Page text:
Wednesday, August 28, 2013

Education Cost and Benefit: Why Ed Loans Should Not Be Seen As a "Distortion" From a Perfect Market

Some see low interest education loans as distorting the market for education and therefore bad, supposedly making the market less perfect, less efficient, less well-tuned.

Why focus on the narrow education loan segment alone as if it weren't entirely and necessarily interconnected with the needs it serves. What about business needs? The larger market ecosystem -- the economics of business and education -- involves a requirement for a supply of educated workers. Limiting the supply to only those who can pay their own way into education impedes business, a practical flaw in the greater job market. How would it be perfecting the greater job market to reduce the supply of educated workers to business when it is already insufficient?

This opposition to "distortion" on a narrow, inextricable segment of the greater system fails to qualify as an objective "good". It's an artificial and aesthetic goal rather than a practical, objective improvement of the greater economic system. The greater economic system for workforce education can relatively objectively be seen as functioning more perfectly when it yields a supply of qualified labor that's sufficient to foster business profits and yet not so excessive as to detract from employee prosperity. The current system falls short in supply of educated workforce.

Seeing loans as a distortion here is rather like seeing the spokes in a gear as a distortion from a perfect circle. Yes, those teeth on a gear distort its form from a perfect circle. But cut the teeth off the gear that drives the propulsion and a machine won't get very far. Education loans serve as teeth for the workforce capability gear. Remove the "distortion" from education loans and the wheels of modern business will slow towards a halt.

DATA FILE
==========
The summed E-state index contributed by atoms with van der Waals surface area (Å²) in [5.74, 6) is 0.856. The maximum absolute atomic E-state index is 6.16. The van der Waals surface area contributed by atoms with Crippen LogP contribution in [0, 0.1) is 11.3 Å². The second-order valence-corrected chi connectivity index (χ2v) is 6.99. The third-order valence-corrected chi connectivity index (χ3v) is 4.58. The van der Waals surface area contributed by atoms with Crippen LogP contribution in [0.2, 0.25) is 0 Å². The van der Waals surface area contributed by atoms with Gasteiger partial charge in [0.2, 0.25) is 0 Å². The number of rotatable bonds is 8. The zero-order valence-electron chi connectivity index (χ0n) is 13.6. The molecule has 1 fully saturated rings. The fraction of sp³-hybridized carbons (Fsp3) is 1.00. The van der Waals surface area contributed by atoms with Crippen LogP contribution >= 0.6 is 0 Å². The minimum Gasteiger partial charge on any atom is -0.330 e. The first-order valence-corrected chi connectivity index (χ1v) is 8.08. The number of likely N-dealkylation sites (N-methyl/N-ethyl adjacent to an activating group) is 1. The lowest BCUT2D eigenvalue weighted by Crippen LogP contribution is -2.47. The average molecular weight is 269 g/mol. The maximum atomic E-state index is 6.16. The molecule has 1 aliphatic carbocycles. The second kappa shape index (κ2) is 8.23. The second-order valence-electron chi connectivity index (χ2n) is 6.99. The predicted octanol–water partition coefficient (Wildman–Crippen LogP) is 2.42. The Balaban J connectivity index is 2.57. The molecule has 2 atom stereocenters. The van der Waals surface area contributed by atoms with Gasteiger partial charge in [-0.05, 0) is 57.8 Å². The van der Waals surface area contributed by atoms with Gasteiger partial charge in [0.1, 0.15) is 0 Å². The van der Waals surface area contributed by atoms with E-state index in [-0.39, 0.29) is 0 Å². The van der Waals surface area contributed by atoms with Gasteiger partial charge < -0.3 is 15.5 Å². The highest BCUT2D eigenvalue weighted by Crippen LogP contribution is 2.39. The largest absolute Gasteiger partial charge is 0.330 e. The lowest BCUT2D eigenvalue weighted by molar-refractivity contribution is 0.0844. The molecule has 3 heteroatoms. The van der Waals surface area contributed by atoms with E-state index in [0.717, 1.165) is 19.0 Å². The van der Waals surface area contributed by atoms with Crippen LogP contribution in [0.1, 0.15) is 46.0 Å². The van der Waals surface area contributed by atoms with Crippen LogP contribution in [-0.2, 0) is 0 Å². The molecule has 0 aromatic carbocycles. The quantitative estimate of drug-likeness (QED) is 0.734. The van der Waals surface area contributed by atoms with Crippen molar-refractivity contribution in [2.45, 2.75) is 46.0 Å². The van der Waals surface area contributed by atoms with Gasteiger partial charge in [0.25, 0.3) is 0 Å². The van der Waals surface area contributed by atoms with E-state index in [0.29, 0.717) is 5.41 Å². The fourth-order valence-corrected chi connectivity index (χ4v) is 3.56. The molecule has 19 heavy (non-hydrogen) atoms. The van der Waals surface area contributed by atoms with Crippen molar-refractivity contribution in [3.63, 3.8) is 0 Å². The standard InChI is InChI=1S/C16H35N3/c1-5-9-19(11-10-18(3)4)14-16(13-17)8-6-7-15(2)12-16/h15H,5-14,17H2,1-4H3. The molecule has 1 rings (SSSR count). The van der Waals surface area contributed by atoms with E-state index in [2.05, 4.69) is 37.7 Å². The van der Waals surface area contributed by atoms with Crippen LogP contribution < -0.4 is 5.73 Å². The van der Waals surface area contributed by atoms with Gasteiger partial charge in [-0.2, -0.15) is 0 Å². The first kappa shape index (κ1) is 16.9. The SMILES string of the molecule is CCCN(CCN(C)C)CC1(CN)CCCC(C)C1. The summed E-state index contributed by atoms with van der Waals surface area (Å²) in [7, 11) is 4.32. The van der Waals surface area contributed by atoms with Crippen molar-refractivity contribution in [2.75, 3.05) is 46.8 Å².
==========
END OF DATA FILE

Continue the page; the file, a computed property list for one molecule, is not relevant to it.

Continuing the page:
Sometimes getting rid of distortion would rob us of what we need most.

Tuesday, August 27, 2013

The Lesson That Ought To Be Learned

From Mark Thoma's The Great Lesson For The Great Recession for the Fiscal Times,
"Fiscal policymakers in Congress deserve more blame and scorn than they have received for their poor response to the recession. Congress failed to implement a fiscal stabilization package that was large enough to address the big problems the economy was facing, and due to Republican opposition it refused to implement additional measures when it became clear the initial package was too small in both size and duration. Congress could have, for example, followed up by putting people to work on infrastructure projects that would have more than paid for themselves just in terms of their value to society, never mind the additional benefits from helping the unemployed. 
That failure was bad enough. But even worse is that fiscal policymakers actually began moving in the wrong direction – toward austerity – at a time when just the opposite policy was needed. The result has been a much slower recovery than we might have seen otherwise."


The trend continues. No real surprise, except perhaps that efforts to obstruct any real progress by avoiding jobs bills and by other general deficit hawkery haven't quite managed to interrupt the all-too-gradual recovery ... at least so far.

gradually declining unemployment rate

It's not for lack of trying.

declining Real Government Consumption Expenditures and Gross Investment

That there's more or less a picture of our current fiscal contraction. The reduction in Real Government Consumption Expenditures and Gross Investment drains the life out of our recovery, making it tepid at best. And if our recovery halts before we make a dent in our output gap, that's the obvious main culprit right there.